But because the rebbe left no descendants or a designated successor, Chabad — an acronym which stands for the Hebrew words for wisdom, understanding and faith — has been left with no apparent leader for the first time in its history.

Caught up in the belief that the rebbe had messianic powers and potential, the Lubavitchers would never even discuss the possibility of his passing and therefore prepared no one to take his place.

Within the last year, thousands of his followers at the 770 Eastern Parkway headquarters in Brooklyn would burst into singing “We want Moshiach now.”

Sometimes, in the rebbe’s presence, they would chant rhythmically, “Long live our master, our teacher, our rabbi, the King Messiah forever and ever.”

Much controversy arose when the rebbe’s followers burst into this song after Schneerson suffered a stroke two years ago. At the time, the rebbe seemed to pump his one good arm up and down, as though conducting this specific chant.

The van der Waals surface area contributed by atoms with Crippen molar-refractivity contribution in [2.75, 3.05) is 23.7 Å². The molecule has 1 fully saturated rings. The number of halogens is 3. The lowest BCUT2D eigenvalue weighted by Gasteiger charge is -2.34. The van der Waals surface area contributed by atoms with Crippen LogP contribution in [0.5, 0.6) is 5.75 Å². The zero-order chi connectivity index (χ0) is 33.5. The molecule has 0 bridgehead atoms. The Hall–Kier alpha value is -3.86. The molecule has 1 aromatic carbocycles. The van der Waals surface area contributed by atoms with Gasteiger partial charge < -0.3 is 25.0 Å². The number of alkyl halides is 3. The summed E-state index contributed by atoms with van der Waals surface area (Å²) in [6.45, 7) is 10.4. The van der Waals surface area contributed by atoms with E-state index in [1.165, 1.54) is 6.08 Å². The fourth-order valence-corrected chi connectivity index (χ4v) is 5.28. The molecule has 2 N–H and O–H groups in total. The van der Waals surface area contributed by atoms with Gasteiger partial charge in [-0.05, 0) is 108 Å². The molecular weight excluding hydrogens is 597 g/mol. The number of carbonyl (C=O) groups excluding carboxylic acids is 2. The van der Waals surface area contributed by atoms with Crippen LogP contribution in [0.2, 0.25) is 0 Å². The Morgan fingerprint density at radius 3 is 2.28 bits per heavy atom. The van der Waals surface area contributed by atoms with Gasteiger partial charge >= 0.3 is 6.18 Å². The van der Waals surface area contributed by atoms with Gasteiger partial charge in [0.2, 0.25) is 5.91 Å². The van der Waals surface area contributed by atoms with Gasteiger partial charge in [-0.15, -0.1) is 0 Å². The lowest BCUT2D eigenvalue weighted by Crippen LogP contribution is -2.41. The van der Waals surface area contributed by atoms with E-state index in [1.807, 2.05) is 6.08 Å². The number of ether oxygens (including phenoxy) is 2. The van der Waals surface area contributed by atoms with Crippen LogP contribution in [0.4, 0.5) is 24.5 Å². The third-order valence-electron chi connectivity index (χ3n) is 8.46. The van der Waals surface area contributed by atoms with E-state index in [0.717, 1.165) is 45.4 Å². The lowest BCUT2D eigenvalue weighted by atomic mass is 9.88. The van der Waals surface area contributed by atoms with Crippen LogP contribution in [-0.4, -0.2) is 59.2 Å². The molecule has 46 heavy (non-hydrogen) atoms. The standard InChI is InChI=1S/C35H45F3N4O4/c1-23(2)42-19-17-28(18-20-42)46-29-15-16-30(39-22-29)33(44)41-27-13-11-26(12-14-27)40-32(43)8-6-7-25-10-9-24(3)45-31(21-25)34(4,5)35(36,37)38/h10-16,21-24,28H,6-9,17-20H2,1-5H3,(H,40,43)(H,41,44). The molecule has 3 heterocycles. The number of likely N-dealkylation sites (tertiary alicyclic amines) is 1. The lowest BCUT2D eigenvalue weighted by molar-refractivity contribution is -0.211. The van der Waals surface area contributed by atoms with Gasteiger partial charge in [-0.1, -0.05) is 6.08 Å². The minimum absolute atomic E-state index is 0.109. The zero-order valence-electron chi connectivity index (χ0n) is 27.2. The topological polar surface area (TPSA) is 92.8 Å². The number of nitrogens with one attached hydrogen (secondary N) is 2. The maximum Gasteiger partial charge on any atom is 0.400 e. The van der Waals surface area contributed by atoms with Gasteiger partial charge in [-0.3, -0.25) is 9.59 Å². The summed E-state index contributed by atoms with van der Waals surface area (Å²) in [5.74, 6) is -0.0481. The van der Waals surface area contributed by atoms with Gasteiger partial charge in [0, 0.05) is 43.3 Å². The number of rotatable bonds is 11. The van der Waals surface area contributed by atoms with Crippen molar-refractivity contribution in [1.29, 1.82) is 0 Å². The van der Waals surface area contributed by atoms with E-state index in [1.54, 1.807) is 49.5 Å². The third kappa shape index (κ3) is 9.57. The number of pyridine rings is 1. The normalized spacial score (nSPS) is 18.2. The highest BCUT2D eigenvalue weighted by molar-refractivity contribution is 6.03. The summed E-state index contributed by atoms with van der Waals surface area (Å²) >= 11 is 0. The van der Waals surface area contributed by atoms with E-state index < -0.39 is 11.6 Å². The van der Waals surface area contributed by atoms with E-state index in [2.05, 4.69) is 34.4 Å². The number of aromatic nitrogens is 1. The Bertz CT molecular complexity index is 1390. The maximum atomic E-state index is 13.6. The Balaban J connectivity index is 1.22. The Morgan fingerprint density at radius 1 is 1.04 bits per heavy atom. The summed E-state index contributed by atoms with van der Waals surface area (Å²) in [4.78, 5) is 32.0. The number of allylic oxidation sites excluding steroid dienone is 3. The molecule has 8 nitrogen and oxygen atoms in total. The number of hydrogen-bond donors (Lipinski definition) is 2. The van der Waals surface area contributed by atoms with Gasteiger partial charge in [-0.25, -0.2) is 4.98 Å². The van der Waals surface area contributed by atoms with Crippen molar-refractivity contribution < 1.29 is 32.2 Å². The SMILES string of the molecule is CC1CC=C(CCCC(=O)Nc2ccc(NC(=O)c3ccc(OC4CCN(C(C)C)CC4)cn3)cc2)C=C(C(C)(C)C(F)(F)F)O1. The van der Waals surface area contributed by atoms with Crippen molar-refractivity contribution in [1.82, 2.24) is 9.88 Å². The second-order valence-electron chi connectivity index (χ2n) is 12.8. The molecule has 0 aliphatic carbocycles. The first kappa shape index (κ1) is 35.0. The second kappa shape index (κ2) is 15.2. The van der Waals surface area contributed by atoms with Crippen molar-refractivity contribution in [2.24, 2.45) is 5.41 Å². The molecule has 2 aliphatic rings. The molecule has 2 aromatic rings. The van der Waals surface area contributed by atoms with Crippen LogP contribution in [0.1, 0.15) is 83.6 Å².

Many in the Lubavitch community claimed he was thereby acknowledging that he was the Messiah.

His followers cited many worldly occurrences that, to them, proved that the rebbe was the harbinger of the end of days.

The leadership of the Chabad movement was riven by disputes over whether to proclaim him the Messiah.

At the end of January, a group of followers was going to try to anoint the rebbe as “King Messiah.”

Only a last-minute move to prevent the rebbe from appearing prevented the ceremony from taking place.

During the rebbe’s final illness, the Lubavitchers, through their telephone hot line, would call for more fasting on Mondays and Thursdays, the reciting of psalms, learning Torah and giving tzedakah, or charity, in multiples of 92, so that the rebbe would reach that age.

The hot-line message was often spoken by a rabbi who was crying.

(Contributing to this report was JTA correspondent Dvorah Getzler in Jerusalem.)